Meadow Nursery

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About Meadow Nursery

Name Meadow Nursery
Ofsted Inspections
Address The Bungalow, Old Meadows Lane, BLACKPOOL, FY3 9HH
Phase Childcare on Non-Domestic Premises, Full day care
Gender Mixed
Local Authority Blackpool
Highlights from Latest Inspection

What is it like to attend this early years setting?

The provision is good

Children arrive excitedly and are eager to begin their day at this nursery. They confidently explore the activities that are on offer. Babies laugh with excitement as staff demonstrate how to blow bubbles.

Babies then successfully blow their own bubbles for their friends to pop. Toddlers wave scarves around as they jump and dance at singing time. They explore instruments and learn new words such as 'saxophone'.

Older children engage for long periods at activities. They follow the rules of a matching game, taking turns and sharing resources. Children show pride when they learn how to do things for themselves.

B...abies begin to feed themselves with a spoon. Older babies help to put away toys. Older children confidently serve their own food and pour their own drinks.

They proudly announce, 'I cut it', when they manage to cut up their own food. Children are proud of their achievements and make good progress in their learning. Children enjoy spending time with staff and each other.

Babies smile and giggle as staff tickle their nose with puppets. Children are consulted and older children are involved in the planning of their 'graduation' party. Staff gather their views on the food and entertainment for the event.

Children show kindness as they pass drinks to each other at mealtimes. When children drop toys, other children quickly offer to help by saying, 'I will pick that up for you.' Staff encourage children to talk about their emotions and feelings.

Children say that 'cuddles make them happy'. Children have developed positive and respectful relationships with each other and staff.

What does the early years setting do well and what does it need to do better?

Leaders focus on helping to close gaps in children's learning caused by the COVID-19 pandemic.

This includes promoting children's communication and language skills. Staff use a range of assessments to help identify any concerns. The special educational needs coordinator makes referrals to other professionals so that children receive the help they need.

All children make good progress from their starting points.Children have opportunities to be physically active both indoors and outdoors. Babies are provided with tummy time to support their physical skills.

Older babies are provided with opportunities to crawl and walk. Outdoors, children play energetically as they run, jump and splash in puddles. Children's core strength is developing well.

Parents value the regular updates they receive regarding their children's development and care needs. Staff communicate successfully with parents through daily discussions as well as through an online app. Parents state that their children 'love it here'.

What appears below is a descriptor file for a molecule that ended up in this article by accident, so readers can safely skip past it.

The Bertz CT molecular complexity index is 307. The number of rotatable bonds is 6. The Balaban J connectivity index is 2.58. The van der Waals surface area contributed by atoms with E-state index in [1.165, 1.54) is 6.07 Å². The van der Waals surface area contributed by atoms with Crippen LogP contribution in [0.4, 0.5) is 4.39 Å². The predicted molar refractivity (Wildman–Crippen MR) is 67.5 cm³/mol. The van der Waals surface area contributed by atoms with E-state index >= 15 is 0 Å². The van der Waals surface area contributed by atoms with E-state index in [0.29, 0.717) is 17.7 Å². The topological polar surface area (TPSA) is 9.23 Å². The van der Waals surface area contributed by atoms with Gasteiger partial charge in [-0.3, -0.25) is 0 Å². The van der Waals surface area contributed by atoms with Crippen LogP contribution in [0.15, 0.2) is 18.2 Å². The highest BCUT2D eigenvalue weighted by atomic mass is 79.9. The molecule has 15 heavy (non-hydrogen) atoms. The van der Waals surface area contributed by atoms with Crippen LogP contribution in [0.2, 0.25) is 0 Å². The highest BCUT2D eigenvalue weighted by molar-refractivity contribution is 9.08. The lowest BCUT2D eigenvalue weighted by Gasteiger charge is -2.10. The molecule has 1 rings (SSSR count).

Parents have noticed progress in their children's communication and language and social skills since they have started attending.Children are exposed to many opportunities to develop their mathematical understanding. As children make a snowman out of dough, staff use language such as 'smaller' and 'bigger'.

As babies build with blocks, staff model counting up to five, and children giggle as the tower topples over. Older children hold five fingers up as they talk about parking their toy car in bay number five. Children are gaining a good understanding of early mathematics.

Children regularly access books. As children read 'Dear Zoo', they shout out 'frog' and find the toy frog as they see that page. Older children talk about authors.

They discuss other texts that the author has written. Children benefit from the nursery's lending library, which enables them to share books at home. They also visit the library in the community to explore a wider selection of books.

This helps to develop children's love of books further.Children have access to a wide range of enjoyable and exciting activities. However, when children move between activities, routines are not as smooth as they could be.

At times, staff do not deploy themselves effectively to ensure children are engaged in good-quality interactions and learning at these times.Staff state that they feel supported in their roles. They have access to many training and professional development opportunities.

Leaders are passionate about their role in supporting staff. However, leaders' monitoring and self-evaluation sometimes lack rigour. Leaders do not monitor staff performance closely enough to be able to identify the targeted support that will improve practice to the highest level.


The arrangements for safeguarding are effective.Staff have a good knowledge of all aspects of safeguarding. They are confident about recognising the possible signs that a child may be at risk and how to report concerns about children's welfare.

Staff work well with outside agencies to ensure that families receive the support they need. They understand the procedures for accidents and injuries well. Staff ensure that children are supervised and risk assessments are carried out to ensure that the indoor and outdoor environments are suitable.

All staff hold a paediatric first-aid qualification. This means there is always someone available to deal with accidents.

What does the setting need to do to improve?

To further improve the quality of the early years provision, the provider should: consider the organisation and deployment of staff for activities and daily routines to further promote children's learning throughout the day strengthen the structure for monitoring and evaluation to help raise the quality of staff practice to the highest level.

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